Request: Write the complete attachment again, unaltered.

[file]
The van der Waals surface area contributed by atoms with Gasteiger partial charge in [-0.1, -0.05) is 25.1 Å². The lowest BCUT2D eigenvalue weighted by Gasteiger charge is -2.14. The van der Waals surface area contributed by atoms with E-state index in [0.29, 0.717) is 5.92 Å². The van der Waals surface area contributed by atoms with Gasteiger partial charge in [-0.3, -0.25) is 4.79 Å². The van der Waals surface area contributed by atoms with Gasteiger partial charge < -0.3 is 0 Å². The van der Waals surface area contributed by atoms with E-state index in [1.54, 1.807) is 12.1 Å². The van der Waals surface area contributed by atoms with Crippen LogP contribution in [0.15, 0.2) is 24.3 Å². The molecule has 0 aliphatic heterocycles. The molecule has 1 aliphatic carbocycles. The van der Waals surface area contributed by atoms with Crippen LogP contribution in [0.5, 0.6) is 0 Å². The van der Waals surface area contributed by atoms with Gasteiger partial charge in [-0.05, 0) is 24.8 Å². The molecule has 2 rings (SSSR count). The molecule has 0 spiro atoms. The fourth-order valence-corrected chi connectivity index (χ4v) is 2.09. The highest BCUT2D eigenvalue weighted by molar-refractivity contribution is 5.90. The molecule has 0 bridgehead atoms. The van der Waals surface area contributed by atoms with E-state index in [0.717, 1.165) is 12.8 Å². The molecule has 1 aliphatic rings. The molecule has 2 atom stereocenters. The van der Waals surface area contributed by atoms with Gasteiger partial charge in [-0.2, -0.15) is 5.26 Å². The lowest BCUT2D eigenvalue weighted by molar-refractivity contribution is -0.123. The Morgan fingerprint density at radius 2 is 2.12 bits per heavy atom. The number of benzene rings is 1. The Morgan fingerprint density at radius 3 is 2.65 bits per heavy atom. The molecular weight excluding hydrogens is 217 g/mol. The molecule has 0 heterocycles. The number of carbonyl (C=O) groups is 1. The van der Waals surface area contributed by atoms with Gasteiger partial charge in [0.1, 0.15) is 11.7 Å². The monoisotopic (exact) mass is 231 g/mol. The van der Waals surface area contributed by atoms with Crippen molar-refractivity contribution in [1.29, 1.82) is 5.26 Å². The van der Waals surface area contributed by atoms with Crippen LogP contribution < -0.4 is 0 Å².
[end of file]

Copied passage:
The van der Waals surface area contributed by atoms with Gasteiger partial charge in [-0.1, -0.05) is 25.1 Å². The lowest BCUT2D eigenvalue weighted by Gasteiger charge is -2.14. The van der Waals surface area contributed by atoms with E-state index in [0.29, 0.717) is 5.92 Å². The van der Waals surface area contributed by atoms with Gasteiger partial charge in [-0.3, -0.25) is 4.79 Å². The van der Waals surface area contributed by atoms with Gasteiger partial charge < -0.3 is 0 Å². The van der Waals surface area contributed by atoms with E-state index in [1.54, 1.807) is 12.1 Å². The van der Waals surface area contributed by atoms with Crippen LogP contribution in [0.15, 0.2) is 24.3 Å². The molecule has 0 aliphatic heterocycles. The molecule has 1 aliphatic carbocycles. The van der Waals surface area contributed by atoms with Crippen LogP contribution in [0.5, 0.6) is 0 Å². The van der Waals surface area contributed by atoms with Gasteiger partial charge in [-0.05, 0) is 24.8 Å². The molecule has 2 rings (SSSR count). The molecule has 0 spiro atoms. The fourth-order valence-corrected chi connectivity index (χ4v) is 2.09. The highest BCUT2D eigenvalue weighted by molar-refractivity contribution is 5.90. The molecule has 0 bridgehead atoms. The van der Waals surface area contributed by atoms with E-state index in [0.717, 1.165) is 12.8 Å². The molecule has 1 aliphatic rings. The molecule has 2 atom stereocenters. The van der Waals surface area contributed by atoms with Gasteiger partial charge in [-0.2, -0.15) is 5.26 Å². The lowest BCUT2D eigenvalue weighted by molar-refractivity contribution is -0.123. The Morgan fingerprint density at radius 2 is 2.12 bits per heavy atom. The number of benzene rings is 1. The Morgan fingerprint density at radius 3 is 2.65 bits per heavy atom. The molecular weight excluding hydrogens is 217 g/mol. The molecule has 0 heterocycles. The number of carbonyl (C=O) groups is 1. The van der Waals surface area contributed by atoms with Gasteiger partial charge in [0.1, 0.15) is 11.7 Å². The monoisotopic (exact) mass is 231 g/mol. The van der Waals surface area contributed by atoms with Crippen molar-refractivity contribution in [1.29, 1.82) is 5.26 Å². The van der Waals surface area contributed by atoms with Crippen LogP contribution < -0.4 is 0 Å².